But the angel said to them, “Do not be afraid; for behold, I bring you good news of great joy which will be for all the people;

But the angel said to them, “Do not be afraid,” which literally means “stop being afraid.” The two Greek words are ME μή FOBEW φοβέομαι, a very strong imperative.  Then he brought attention to the message he was about to communicate with two words: IDOU ἰδού GAR γάρ, idiomatically translated, “Look, pay attention!”  Apart from their fear, I’m sure the angel had the shepherds’ complete attention!  This message the angel had to communicate wasn’t just for them or just for the Jewish hierarchy of just for Jews, but for all people.  This message was destined to bring blessing for the entire world!  This “good news” is technical language for the Gospel.  What better news can there be for the world?  Salvation and entry into the sphere of God’s blessing and plan is the best news ever!  Jesus Christ died for every human being.

Luke 2:11

…for today in the city of David there has been born for you a Savior, who is Christ the Lord.

The content of the angel’s message needs no explanation!  At long last, in the fullness of the time, our Savior had been born!

Luke 2:12

“This will be a sign for you: you will find a baby wrapped in cloths and lying in a manger.”

God provided signs for ages previous to the Church Age as proof that the message was indeed divine, from the source of God.  The Greek word translated sign is SEMION σημεῖον, though it functions more as a pointer or indicator or a “mark by which someone or something is recognised.” (TDNT Vol 7, p, 208) These signs offered credibility to the message because in those days the canon of scripture had not yet been completed, nor did every believer possess the ministry of the Spirit.  Just as the canon of scripture is now complete, so we have been given greater resources than believers in previous dispensations to complete our faith.  They needed signs to complete their faith whereas we need only the completed canon and the empowering ministry of the Spirit.  So, to take up the slack for power not yet given, God offered signs of recognition for those shepherds.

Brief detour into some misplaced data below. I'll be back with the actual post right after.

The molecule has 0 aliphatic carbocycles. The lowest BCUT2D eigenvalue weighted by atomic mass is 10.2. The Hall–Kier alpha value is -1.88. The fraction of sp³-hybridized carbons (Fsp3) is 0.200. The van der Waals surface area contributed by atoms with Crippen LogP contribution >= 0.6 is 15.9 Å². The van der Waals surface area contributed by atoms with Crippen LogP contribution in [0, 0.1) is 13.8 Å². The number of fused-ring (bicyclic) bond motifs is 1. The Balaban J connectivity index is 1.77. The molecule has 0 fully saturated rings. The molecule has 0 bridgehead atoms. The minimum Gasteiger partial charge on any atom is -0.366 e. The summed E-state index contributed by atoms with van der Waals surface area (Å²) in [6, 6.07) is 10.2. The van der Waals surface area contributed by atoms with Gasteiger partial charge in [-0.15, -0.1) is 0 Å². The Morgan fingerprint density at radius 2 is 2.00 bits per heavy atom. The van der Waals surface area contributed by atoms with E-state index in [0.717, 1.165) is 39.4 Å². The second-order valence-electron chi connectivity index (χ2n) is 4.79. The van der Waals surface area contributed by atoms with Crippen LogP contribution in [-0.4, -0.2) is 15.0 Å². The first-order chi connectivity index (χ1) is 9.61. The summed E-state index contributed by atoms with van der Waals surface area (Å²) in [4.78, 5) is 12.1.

Through the angel, God provided to the shepherds two signs by which they would recognize our Lord.  The first sign was that He would be “wrapped in cloths,” from the Greek verb SPARGANO σπαργανόω.  This is verb refers to being wrapped in cloth strips, the normal way babies in those days were initially clothed.  When we hear the term “swaddling,” we generally think in terms of modern fluffy clothing, designed specifically for babies.  But these strip of cloth had multiple uses.  Strips of cloth were used to wrap wounds as well as to wrap corpses.  On one hand then, this method of clothing Baby Jesus was foreshadowing his eventual death, for us.

“But He was pierced through for our transgressions, He was crushed for our iniquities; The chastisement for our sins, for our well-being fell upon Him, And by His scourging we are healed. All of us like sheep have gone astray, Each of us has turned to his own way; But the Lord has caused the iniquity of us all to fall on Him.” Isaiah 53:5